I am the guy who figured that he had ordered a second cup of espresso in a French café and ended up buying a round for the house. (I said "two" in English which sounds a lot like "tout"--meaning "all" in French).
Or in simply mispronouncing Il fait chaud ("today is hot") I got a cabbage salad (choux).
So now, I limit my French to a pair of expressions that seem to take care of mamy circumstances. They are:
“En panne,” pronounced on pawn,
“Encore,” pronounced just like we say when we want the fat lady to sing again.
Here are some situations in which you may encounter en panne:
You have just called for a doctor after consuming a café drink in which the English translation read: “Mediterranean sea devil.” When the medic arrives at your hotel door, just point to the upper or lower abdomen -- as the case may be -- and whimper, “En panne!” (Note: this works equally well with faulty cameras, keys that don’t fit and broken shoelaces.)
You have been drinking strong French coffee all morning. Your hotel is 10 blocks away and there’s only one public toilet along that route. A plumber in high rubber boots meets you at the door of that convenience and -- always with a smile -- shrugs: “En panne.”
You are 10 euros into a 20-euro taxi ride when the turn-of-the-century Citroen coughs and wheezes to a stop. After directing a few crisp French phrases at the automobile's motor and then apparently extending his discussion to include the parentage of the Citroen family, the driver turns to you and with a futile gesture reports: “En panne, 35 francs please.”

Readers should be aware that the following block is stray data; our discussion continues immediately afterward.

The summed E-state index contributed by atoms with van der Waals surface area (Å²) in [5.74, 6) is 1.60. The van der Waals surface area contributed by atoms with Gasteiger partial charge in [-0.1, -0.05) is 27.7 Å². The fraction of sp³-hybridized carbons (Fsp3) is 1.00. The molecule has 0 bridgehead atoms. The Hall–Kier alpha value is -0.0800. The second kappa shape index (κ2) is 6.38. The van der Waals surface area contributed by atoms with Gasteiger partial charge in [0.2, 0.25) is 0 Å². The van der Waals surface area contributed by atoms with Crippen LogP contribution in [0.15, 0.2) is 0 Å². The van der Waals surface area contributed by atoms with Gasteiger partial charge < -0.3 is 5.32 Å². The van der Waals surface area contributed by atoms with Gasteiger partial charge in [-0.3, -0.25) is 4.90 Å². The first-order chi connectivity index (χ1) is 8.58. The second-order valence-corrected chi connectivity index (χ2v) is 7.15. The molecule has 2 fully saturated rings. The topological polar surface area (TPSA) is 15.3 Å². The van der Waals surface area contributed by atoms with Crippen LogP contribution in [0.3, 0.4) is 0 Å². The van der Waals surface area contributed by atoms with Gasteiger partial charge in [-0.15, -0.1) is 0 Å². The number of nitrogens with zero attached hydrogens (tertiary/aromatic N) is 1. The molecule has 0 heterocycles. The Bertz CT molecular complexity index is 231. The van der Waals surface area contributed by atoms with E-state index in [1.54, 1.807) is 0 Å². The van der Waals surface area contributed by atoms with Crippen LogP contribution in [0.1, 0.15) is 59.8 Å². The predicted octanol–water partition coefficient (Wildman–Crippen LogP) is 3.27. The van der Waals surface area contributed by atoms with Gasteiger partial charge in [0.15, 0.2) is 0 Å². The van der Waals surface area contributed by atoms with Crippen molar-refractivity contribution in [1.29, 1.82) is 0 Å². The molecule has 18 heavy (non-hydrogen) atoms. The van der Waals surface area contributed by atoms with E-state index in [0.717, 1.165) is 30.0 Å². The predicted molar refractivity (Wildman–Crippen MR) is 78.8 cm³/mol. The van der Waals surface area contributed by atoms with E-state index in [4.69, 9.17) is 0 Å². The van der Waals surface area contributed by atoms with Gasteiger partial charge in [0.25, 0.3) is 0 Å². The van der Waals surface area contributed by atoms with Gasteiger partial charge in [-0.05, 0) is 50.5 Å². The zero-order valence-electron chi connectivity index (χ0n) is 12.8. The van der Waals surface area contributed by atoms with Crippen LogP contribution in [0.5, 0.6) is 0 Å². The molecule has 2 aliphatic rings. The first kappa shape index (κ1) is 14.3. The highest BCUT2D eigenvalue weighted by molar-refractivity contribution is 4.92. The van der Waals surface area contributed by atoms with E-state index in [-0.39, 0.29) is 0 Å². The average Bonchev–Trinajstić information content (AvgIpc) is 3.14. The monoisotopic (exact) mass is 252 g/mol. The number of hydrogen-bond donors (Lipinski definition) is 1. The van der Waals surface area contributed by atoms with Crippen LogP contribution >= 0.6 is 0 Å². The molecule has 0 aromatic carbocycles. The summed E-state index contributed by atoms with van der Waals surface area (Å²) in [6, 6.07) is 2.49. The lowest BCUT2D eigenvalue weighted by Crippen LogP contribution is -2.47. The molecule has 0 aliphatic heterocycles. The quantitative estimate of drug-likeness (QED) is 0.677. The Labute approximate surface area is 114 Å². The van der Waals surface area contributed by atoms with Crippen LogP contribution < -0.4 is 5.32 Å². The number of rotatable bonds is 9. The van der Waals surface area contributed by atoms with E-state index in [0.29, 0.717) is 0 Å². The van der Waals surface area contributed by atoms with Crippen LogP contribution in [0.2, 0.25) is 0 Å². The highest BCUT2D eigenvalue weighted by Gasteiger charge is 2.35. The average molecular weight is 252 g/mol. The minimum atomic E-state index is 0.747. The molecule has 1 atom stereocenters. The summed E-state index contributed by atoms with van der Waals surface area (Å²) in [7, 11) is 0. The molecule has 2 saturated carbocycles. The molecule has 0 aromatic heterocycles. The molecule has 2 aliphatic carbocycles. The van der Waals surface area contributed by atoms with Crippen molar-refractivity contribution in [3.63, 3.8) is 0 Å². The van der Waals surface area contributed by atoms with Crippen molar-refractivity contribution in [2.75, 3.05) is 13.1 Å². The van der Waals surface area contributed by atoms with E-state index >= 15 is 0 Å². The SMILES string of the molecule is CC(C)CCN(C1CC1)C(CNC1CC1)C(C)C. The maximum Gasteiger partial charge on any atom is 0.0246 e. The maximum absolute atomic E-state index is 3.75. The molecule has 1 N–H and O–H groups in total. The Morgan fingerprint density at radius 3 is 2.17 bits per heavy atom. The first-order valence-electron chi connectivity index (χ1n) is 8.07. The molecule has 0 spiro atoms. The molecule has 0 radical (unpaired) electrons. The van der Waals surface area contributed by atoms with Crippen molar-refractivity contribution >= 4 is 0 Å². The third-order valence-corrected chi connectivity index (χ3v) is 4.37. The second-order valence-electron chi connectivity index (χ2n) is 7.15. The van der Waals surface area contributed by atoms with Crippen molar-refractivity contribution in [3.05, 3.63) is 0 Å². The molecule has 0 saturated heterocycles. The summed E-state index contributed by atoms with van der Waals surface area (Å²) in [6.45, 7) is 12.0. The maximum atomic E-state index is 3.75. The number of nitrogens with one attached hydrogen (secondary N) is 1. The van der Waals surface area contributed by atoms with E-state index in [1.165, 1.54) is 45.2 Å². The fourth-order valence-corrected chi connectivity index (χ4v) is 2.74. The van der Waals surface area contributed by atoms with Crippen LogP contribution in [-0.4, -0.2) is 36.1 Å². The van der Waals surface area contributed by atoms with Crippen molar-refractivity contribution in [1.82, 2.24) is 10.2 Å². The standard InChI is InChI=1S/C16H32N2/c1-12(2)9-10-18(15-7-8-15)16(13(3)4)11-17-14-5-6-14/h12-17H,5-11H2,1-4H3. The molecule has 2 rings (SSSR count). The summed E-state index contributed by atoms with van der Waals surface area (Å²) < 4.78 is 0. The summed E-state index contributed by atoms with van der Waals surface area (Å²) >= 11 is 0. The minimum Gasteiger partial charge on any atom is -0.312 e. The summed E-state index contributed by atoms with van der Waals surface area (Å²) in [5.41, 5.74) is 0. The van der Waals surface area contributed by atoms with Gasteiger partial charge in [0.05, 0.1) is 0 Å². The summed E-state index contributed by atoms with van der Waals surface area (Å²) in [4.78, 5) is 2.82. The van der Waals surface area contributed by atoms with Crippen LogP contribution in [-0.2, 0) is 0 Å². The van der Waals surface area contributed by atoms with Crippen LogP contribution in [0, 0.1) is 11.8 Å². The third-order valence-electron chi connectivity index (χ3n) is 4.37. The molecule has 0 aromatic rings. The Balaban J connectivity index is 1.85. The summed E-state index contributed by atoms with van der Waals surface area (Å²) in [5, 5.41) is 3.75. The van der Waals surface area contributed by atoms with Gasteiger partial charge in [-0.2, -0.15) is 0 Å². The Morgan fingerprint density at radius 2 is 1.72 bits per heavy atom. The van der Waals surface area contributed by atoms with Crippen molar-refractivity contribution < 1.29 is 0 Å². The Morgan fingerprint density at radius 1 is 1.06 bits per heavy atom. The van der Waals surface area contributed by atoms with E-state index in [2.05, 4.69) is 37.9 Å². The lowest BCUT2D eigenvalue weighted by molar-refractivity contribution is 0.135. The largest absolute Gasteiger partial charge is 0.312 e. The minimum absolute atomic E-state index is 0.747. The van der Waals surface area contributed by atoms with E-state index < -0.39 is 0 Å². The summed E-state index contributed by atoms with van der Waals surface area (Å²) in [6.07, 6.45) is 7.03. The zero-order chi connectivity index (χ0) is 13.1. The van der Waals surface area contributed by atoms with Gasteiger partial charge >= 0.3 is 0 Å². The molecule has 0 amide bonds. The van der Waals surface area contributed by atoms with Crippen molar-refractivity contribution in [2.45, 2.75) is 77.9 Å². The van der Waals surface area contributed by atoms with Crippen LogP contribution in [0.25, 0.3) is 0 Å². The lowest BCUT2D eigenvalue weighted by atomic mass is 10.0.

In an attempt to reach the Basilica of Sacre Coeur atop the highest hill of Paris, you have taken the wrong bus and walked 15 blocks—all in the joyous realization that there is a public funicular to the top of the mountain. Upon arrival at the funicular, however, you notice that the main wheel is off the thingamabob. A greasy mechanic glances up to scowl, “En panne.”
Now we are ready for an altogether happier word, encore.
For two nights you have attempted to cope with the French menu and have received in return: calf’s kidney in ginger sauce topped with strawberries or raw hamburger under a raw egg. You stand up, glance around for plate of good old American steak and potatoes, point to it and cry triumphantly, “Encore!”
Same as situation one, except for three days you’ve craved a martini and have received a milky yellow drink. Just spot a martini somewhere and yell, “Encore!” (Sometimes this will put the other martini drinker on your tab as well, but it’s worth it.)
Everyone in town seems to have discovered a beautiful set of gilded Eiffel Tower bookends, a gift that would be perfect for Aunt Nessie. Just go into any shop across from Notre Dame, point outside to someone carrying a set of Eiffel Tower bookends and say with a knowing wink, “Encore.” The manager probably thought the season was over, and had put away his supply.
Lastly, you thought you had ordered a glass of water but instead received a chilled yellowish drink. Darned if it doesn’t turn out to be surprisingly tasty on a warm day. For a refill, just say, “Encore.”